Given the probability there will not be a grave or niche in a public cemetery for fans to visit, this sounds like a good alternative.
Neil Peart's family is enthusiastically supporting plans for a memorial at Lakeside Park to honouring the famous drummer who grew up in St. Catharines.
As thousands of Rush fans from all over the world continue to add their names to a petition calling for a statue or plaque to be built at the park the band made famous in song, Peart's nephew Jason Howe said the family has discussed the idea and are "fully on board" with such plans.
"They think it's a great honour," said Howe, a St. Catharines resident.
As of Sunday afternoon, more than 22,100 people had added their name to a petition calling on the city to honour Peart with a plaque or statue at the Port Dalhousie park.
Mayor Walter Sendzik plans to put forth a motion at an upcoming city council meeting to name the pavilion at Lakeside Park in Peart's memory.
The celebrated percussionist and lyricist died of brain cancer on Jan. 7 at the age of 67.
Howe said he's heard several ideas for memorials including a statue, plaque and naming the pavilion, nearby piers and city streets after Peart. He said he'd be supportive of any of those initiatives.
"I don't think there's a wrong way you can go wrong," he said. "Just being recognized, I don't think you can go wrong."
Howe, however, has an idea of the type of memorial he'd like to see added to the park.
He said a bronze statue of his uncle sitting behind his drum set "would be fantastic, to be honest."
"That'd be the way to go."
Although Howe described his uncle as "very humble, that's for sure," he said a memorial being considered for him "is only fitting."
Howe said fellow Rush band members Alex Lifeson and Geddy Lee have been honoured by the City of Toronto, where Lee-Lifeson Art Park was named after them in 2016. The park is at 223 Gladys Allison Pl., in North York, in the neighbourhood where both musicians grew up.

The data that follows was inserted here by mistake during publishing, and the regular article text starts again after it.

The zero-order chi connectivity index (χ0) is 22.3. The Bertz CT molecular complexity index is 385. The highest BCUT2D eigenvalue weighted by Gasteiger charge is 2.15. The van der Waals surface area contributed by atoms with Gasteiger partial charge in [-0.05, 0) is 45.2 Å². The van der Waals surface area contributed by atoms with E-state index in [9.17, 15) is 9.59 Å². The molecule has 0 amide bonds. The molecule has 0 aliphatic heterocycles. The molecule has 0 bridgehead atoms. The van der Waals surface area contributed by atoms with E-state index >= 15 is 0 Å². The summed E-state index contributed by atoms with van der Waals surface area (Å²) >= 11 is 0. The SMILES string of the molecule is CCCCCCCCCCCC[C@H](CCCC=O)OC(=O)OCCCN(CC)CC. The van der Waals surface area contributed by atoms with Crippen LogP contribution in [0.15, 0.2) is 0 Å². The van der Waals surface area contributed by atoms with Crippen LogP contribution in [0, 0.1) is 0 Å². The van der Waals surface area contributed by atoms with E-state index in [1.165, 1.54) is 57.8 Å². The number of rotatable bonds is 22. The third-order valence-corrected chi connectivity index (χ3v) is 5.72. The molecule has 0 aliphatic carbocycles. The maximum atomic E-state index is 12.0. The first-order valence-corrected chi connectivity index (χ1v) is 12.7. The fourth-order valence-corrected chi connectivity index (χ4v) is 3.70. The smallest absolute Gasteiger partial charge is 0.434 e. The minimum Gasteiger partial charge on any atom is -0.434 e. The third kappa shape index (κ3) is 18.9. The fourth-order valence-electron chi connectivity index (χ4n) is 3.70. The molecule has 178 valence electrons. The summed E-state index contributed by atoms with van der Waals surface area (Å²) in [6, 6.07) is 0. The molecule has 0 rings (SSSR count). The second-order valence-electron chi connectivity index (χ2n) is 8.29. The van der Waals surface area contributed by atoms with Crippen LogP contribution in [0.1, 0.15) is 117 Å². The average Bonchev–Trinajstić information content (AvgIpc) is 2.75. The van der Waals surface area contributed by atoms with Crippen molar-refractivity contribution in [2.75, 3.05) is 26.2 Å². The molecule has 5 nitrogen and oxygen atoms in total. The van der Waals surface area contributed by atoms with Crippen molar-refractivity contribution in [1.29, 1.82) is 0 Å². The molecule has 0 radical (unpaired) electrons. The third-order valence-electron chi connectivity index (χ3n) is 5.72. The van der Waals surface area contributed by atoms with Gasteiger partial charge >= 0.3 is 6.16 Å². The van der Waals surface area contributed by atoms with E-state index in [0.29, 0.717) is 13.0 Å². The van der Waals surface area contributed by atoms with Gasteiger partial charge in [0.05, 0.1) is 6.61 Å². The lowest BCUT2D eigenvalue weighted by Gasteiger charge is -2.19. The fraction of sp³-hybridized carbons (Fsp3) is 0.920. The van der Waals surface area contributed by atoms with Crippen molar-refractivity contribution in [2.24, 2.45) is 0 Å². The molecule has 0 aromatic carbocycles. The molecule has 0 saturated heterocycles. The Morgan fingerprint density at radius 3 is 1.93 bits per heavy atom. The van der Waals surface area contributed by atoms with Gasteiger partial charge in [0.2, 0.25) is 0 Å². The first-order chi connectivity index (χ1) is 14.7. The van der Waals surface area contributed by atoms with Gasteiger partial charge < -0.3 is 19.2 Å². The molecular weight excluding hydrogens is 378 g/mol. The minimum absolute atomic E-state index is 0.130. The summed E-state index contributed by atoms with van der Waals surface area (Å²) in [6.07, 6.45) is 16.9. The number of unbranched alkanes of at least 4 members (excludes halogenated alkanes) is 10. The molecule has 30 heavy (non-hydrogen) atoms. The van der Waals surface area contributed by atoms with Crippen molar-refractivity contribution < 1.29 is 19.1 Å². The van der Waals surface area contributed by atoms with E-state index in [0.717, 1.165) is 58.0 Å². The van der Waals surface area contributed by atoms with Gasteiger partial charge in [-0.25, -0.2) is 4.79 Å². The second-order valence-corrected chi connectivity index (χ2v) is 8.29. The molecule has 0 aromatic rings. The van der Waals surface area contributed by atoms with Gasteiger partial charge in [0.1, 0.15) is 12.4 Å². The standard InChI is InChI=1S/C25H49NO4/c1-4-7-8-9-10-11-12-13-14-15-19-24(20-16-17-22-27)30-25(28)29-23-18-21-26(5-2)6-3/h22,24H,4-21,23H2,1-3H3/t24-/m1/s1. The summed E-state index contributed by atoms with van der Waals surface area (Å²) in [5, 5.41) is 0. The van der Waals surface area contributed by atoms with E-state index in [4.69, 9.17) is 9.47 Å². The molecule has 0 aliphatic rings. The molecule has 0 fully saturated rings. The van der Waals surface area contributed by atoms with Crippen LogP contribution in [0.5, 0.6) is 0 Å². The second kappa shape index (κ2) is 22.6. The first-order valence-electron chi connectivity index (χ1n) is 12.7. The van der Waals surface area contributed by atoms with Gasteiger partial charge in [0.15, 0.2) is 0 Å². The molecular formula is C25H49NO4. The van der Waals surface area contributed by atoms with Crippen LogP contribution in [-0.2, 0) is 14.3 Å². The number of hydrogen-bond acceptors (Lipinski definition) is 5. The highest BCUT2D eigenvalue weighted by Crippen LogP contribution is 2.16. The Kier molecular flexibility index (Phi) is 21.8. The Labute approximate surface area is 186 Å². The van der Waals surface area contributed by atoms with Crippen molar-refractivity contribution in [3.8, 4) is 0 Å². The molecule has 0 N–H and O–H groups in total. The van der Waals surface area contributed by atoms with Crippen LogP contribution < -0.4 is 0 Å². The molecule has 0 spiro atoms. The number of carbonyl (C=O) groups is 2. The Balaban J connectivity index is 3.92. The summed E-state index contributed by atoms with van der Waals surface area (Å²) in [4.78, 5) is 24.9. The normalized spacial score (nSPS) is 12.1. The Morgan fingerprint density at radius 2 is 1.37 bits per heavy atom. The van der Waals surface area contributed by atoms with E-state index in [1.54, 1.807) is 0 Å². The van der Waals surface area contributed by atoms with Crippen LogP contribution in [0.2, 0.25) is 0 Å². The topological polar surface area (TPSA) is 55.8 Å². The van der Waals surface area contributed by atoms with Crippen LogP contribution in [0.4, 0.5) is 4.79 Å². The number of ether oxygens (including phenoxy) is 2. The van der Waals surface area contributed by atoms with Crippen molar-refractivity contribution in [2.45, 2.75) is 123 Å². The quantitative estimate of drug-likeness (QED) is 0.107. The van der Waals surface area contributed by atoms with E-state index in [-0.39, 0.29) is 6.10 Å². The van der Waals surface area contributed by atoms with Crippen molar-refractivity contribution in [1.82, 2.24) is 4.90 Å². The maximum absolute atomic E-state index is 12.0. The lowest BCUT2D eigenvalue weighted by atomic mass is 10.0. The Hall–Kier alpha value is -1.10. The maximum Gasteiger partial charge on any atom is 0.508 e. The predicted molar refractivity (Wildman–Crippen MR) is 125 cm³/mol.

St. Catharines regional Coun. Kelly Edgar, who has been working on a memorial project with Tony McLaughlin — the St. Catharines resident who started the online petition — said he contacted Neil's brother, Danny Peart, regarding a tribute.
"They're fully behind it," Edgar said.
Although Howe said Peart's career kept him very busy, he said he saw his uncle several times a year at family gatherings.
"In between tours, he's been down here. He's been to all our places before. But usually, it's more of meeting up at the cottage," he said. "He was my uncle first, but it was neat to go see the rock star uncle afterwards … I'm the oldest nephew, so I had a lot of fun growing up with him. We got to spend a lot of time with him."
And because Peart enjoyed such a long career, Howe said he was able to bring his own children to see Rush perform at their 40th anniversary concert in 2015.
"We actually have a picture somewhere of four generations of us at a Rush concert — my grandmother (Betty Peart), my mom (Judy Howe), me and my kids," he said. "It was neat."
In addition to the online petition for a memorial, an online campaign has also been started to help pay for it. The campaign has brought in $300 so far, in addition to funding pledges made through the petition.